Suicide Isn’t About Wanting to Die
There are many misconceptions when it comes to suicide. People believe that it is selfish, egotistical, and even immoral. To stipulate, I am speaking of suicide in the context of mental illness. I am not speaking about assisted suicide in the context of choosing not to fight a terminal disease or cases like in old spy movies, where the captured spy takes the cyanide pill.
As someone who has been suicidal and has worked with a lot of suicidal people, I can tell you with authority that the biggest misconception is that people who are contemplating suicide want to die. But if death isn’t their primary motivation, what is?
What Makes People Think of Suicide?
Wanting to die by suicide is almost never normal. Most people never contemplate suicide. I was surprised to learn this, at 23 years old, because up until then, I had contemplated suicide most every day of my life, as far back as I can remember, at least. On good days, I thought, “I don’t want to die,” and on bad days, I thought, “Maybe today is the day I end my life.” But if thinking of suicide is so abnormal, what would make someone do it?
Pain, loneliness, and hopelessness can make people desperate and, in those desperate moments, a person’s thoughts become distorted. It becomes easy to believe that the feelings of those moments will never improve, and suicide seems like the answer.
As the isolation builds and depression starts to overwhelm even happy memories, everything they have ever done becomes tainted. While the reality is that they were happy before and will likely be happy again, their minds become clouded and heavy with one thought and one thought only: the pain felt in this moment will never end.
I have fought off the urges to die by suicide, I am here to assure you that there are other options.
The reasons people think about suicide are misunderstood because, to the average person, it makes no sense. Our bodies instinctively protect themselves from danger. We immediately pull our hands back from something hot. It’s without thought; our bodies do it automatically.
Furthermore, how could anyone give up the chance to get better? The answer is very straightforward: people who are contemplating suicide do not believe it will ever get better.
Depression is Temporary; Suicide is Permanent
The reality is that people who are contemplating suicide aren’t looking for reasons to die, they are looking for a way to make the pain stop. Since the depression, emptiness, and loneliness are clouding a person’s thought process, suicide seems to be the only way to make the pain go away.
The problem, of course, is that the assumption is wrong. Depression, even the worst depression ever, is temporary. The feelings ebb and flow, and while suicidal people may be tired of the cycle, they are aware it exists. Even without medical intervention like therapy or medication, depression will get better. (Excellent Read: Having an Advocate and Knowing your Triggers)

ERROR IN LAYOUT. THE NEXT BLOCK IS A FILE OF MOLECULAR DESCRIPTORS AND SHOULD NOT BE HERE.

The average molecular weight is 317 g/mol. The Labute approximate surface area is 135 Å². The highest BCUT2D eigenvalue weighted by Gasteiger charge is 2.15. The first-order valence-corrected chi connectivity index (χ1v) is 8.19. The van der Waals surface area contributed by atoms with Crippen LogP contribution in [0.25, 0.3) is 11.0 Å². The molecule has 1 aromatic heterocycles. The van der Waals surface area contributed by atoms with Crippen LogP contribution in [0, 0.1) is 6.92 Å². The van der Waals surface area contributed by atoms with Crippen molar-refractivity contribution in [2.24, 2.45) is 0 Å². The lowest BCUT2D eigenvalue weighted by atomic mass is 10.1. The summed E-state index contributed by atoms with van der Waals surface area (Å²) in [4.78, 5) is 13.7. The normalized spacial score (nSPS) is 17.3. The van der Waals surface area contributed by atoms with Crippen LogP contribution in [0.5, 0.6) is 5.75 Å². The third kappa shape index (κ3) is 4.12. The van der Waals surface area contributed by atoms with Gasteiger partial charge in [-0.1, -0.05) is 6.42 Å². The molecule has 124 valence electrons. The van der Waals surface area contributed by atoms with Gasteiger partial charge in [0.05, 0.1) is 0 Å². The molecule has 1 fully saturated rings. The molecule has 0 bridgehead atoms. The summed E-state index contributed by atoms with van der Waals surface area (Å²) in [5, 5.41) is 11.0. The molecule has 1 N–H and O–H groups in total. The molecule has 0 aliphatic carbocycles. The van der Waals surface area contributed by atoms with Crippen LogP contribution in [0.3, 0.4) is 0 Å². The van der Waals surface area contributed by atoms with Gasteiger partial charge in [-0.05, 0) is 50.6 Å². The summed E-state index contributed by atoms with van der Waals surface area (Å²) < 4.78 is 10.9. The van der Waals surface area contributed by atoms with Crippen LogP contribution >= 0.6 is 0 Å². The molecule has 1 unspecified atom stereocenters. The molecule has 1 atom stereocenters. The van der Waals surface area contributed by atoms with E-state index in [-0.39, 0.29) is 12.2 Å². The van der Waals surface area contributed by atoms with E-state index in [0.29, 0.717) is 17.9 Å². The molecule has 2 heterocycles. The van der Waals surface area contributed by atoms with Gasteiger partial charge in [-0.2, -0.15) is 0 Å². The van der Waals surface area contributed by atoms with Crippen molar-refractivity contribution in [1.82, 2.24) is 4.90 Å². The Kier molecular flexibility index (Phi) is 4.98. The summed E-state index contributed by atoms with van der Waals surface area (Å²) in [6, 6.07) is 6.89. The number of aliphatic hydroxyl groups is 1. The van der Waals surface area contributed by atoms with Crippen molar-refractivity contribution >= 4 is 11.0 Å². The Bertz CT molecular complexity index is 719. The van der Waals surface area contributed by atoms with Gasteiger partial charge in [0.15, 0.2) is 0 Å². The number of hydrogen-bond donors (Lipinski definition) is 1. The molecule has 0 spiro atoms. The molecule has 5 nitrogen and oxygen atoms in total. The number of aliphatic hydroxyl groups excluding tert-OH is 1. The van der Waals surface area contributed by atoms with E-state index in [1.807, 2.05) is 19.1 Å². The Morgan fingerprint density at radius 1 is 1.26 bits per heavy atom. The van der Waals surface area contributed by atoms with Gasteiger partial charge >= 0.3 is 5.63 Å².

It is important to remember that these feelings will pass. Tomorrow is another day and you need to hang on and fight, quite literally, for your life. Suicide doesn’t end pain; it ends life. There is no feeling of relief because there is no ability to feel. But the pain remains. It’s transferred onto the people left behind. Many suicidal people believe that no one will miss them, or that others will be relieved that they are gone. Ask anyone who’s lost a loved one to suicide and you’ll know just how untrue this is.
While it may be obvious to others that a suicidal person has a lot to live for, to them, there is nothing left. They don’t need to be reminded that they have a nice car, friends, or family and they won’t believe they have “a lot to live for.”
Instead, they should be encouraged to fight for tomorrow. They need to understand that what they are feeling is temporary and suicide is permanent. Things will improve. It may require counseling, medication, or both, but it will improve. Suicide, however, removes any possibility of this happening.
Always take talk of suicide seriously. It’s a myth that those who talk about it do not attempt it. On the other hand, suicidal people often do not reach out to others, so it is important to be aware of the signals that could indicate that a person is considering self-harm. Acting withdrawn or agitated, sleeping too much or too little, and reckless behavior are common signs of someone who may be suicidal.
If you know of someone who is suicidal, please call the national suicide hotline at (800) 273-8255. If a person is in immediate risk of suicide, don’t hesitate to call 9-1-1.
Howard, G. (2015). Suicide Isn’t About Wanting to Die. Psych Central. Retrieved on June 22, 2017, from https://blogs.psychcentral.com/dont-call-me-crazy/2015/05/suicide-isnt-about-wanting-to-die/